Since those dark times, the jail has been turned into a museum and Seyitvan often performed there as a clown to raise money for his art education. As he worked, many people who had suffered like his father shared their stories with him; that inspired him to install 200 balloons in the garden of the old jail.
“Every balloon symbolised a person,” he says. “The garden, which had a sad atmosphere, suddenly became full of balloons and when people saw that they felt happy. But the gallery is now threatened with closure so the idea of freedom has gained more importance than ever.”
Like Seyitvan, most of the entrants are, understandably, motivated by the turmoil around them. But as Adalet R Garmiany, founder of ArtRole, an organisation set up to promote Middle Eastern artists, is eager to stress: “People still have hope and want to continue with life — it’s a good message to send. In the UK and Europe we get the headlines, not the subtleties of existence in the region, and the information is 90 per cent negative. The opportunity for an exhibition like this to help clear up feelings of misunderstanding from the European point of view is enormous.”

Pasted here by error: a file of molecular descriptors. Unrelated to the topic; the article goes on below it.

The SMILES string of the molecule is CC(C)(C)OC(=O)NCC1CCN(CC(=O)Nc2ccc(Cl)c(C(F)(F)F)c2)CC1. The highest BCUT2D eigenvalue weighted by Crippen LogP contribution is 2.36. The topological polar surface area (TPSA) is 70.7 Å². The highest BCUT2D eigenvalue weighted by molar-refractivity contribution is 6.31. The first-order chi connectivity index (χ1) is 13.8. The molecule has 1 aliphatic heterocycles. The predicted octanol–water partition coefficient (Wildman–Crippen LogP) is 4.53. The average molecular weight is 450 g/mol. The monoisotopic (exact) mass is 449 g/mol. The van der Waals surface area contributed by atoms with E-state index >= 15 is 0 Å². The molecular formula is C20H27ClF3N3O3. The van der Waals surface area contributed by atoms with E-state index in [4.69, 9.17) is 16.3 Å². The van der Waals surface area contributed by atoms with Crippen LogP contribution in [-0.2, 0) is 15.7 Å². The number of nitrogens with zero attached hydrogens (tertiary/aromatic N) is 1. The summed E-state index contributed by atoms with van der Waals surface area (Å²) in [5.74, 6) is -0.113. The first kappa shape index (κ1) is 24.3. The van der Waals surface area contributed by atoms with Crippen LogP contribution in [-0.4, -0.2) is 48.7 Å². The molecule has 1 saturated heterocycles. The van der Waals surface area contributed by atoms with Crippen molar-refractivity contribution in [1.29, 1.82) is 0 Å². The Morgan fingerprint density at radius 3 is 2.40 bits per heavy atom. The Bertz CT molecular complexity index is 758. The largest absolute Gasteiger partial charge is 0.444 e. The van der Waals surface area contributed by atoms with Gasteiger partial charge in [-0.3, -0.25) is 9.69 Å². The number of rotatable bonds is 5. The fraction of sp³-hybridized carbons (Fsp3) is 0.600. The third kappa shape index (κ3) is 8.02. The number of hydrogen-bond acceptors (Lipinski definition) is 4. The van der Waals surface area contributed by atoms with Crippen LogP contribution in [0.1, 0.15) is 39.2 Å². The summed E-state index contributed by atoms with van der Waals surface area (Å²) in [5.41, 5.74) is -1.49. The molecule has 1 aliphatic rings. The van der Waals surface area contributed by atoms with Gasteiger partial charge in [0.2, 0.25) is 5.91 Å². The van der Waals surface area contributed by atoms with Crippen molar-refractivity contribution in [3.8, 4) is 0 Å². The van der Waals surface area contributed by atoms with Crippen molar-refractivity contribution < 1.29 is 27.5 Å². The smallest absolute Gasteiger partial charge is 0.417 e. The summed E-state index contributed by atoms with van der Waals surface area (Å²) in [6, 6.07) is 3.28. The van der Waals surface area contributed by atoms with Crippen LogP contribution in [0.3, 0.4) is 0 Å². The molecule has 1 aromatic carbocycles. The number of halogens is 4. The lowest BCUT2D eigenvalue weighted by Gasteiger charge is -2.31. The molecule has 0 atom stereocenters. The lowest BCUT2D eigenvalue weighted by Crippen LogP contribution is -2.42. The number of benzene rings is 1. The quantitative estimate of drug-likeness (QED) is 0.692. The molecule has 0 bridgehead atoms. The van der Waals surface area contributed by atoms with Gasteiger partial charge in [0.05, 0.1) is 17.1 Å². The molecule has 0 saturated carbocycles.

Garmiany, a British citizen of Kurdish descent who studied at the Hull School of Art and Design in Yorkshire, launched ArtRole in 2004 and worked with the YSP to select the exhibitors. “People think this country has been destroyed,” he says, Skypeing from Erbil, only 50km from Mosul, where Iraqi forces are battling with Isis. “Yes, there is a conflict, but there is a life also and, compared with Syria, Turkey and Iraq, where much is on fire, this region is fantastic.”
Nonetheless he talks about “the project of fear” that ervades his community. “People are uncertain and insecure,” he says. “They expect something bad to happen. They have lost relatives on the battlefield, thousands are dead and there are millions of refugees. “To add to this fear, the extremists use technology to deliver their messages to frighten and recruit people, but we too want to use power of the image to show the resilience, hope and creativity that thrives throughout the region.”